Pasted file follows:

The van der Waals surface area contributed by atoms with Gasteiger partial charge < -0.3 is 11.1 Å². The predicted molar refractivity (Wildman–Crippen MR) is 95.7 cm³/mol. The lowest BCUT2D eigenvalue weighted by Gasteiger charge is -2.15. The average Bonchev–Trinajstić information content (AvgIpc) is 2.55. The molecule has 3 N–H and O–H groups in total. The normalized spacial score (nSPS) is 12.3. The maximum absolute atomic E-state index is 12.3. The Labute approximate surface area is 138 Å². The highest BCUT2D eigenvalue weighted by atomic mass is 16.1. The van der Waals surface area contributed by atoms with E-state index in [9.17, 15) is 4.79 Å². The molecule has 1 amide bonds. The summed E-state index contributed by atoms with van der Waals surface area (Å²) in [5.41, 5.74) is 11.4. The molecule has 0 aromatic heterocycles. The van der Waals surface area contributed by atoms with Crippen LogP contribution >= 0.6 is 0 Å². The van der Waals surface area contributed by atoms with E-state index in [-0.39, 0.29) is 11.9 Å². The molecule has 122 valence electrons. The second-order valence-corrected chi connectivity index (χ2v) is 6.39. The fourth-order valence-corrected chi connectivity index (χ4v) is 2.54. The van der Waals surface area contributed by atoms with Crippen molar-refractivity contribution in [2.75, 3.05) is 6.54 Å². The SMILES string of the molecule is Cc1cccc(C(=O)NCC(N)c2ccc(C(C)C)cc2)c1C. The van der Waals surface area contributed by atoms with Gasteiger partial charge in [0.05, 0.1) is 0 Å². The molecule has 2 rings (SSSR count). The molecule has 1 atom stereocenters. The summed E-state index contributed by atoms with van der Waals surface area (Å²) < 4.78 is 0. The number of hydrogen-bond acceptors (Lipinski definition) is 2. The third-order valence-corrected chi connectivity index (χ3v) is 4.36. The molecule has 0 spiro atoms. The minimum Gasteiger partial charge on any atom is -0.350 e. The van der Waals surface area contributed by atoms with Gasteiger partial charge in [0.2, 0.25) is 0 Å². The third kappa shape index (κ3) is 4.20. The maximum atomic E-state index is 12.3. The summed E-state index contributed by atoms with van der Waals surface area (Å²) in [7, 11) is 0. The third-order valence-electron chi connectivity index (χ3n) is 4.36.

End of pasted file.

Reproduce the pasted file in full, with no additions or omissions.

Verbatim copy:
The van der Waals surface area contributed by atoms with Gasteiger partial charge < -0.3 is 11.1 Å². The predicted molar refractivity (Wildman–Crippen MR) is 95.7 cm³/mol. The lowest BCUT2D eigenvalue weighted by Gasteiger charge is -2.15. The average Bonchev–Trinajstić information content (AvgIpc) is 2.55. The molecule has 3 N–H and O–H groups in total. The normalized spacial score (nSPS) is 12.3. The maximum absolute atomic E-state index is 12.3. The Labute approximate surface area is 138 Å². The highest BCUT2D eigenvalue weighted by atomic mass is 16.1. The van der Waals surface area contributed by atoms with E-state index in [9.17, 15) is 4.79 Å². The molecule has 1 amide bonds. The summed E-state index contributed by atoms with van der Waals surface area (Å²) in [5.41, 5.74) is 11.4. The molecule has 0 aromatic heterocycles. The van der Waals surface area contributed by atoms with Crippen LogP contribution >= 0.6 is 0 Å². The van der Waals surface area contributed by atoms with E-state index in [-0.39, 0.29) is 11.9 Å². The molecule has 122 valence electrons. The second-order valence-corrected chi connectivity index (χ2v) is 6.39. The fourth-order valence-corrected chi connectivity index (χ4v) is 2.54. The van der Waals surface area contributed by atoms with Crippen molar-refractivity contribution in [2.75, 3.05) is 6.54 Å². The SMILES string of the molecule is Cc1cccc(C(=O)NCC(N)c2ccc(C(C)C)cc2)c1C. The van der Waals surface area contributed by atoms with Gasteiger partial charge in [0.05, 0.1) is 0 Å². The molecule has 2 rings (SSSR count). The molecule has 1 atom stereocenters. The summed E-state index contributed by atoms with van der Waals surface area (Å²) < 4.78 is 0. The number of hydrogen-bond acceptors (Lipinski definition) is 2. The third-order valence-corrected chi connectivity index (χ3v) is 4.36. The molecule has 0 spiro atoms. The minimum Gasteiger partial charge on any atom is -0.350 e. The van der Waals surface area contributed by atoms with Gasteiger partial charge in [0.2, 0.25) is 0 Å². The third kappa shape index (κ3) is 4.20. The maximum atomic E-state index is 12.3. The summed E-state index contributed by atoms with van der Waals surface area (Å²) in [7, 11) is 0. The third-order valence-electron chi connectivity index (χ3n) is 4.36.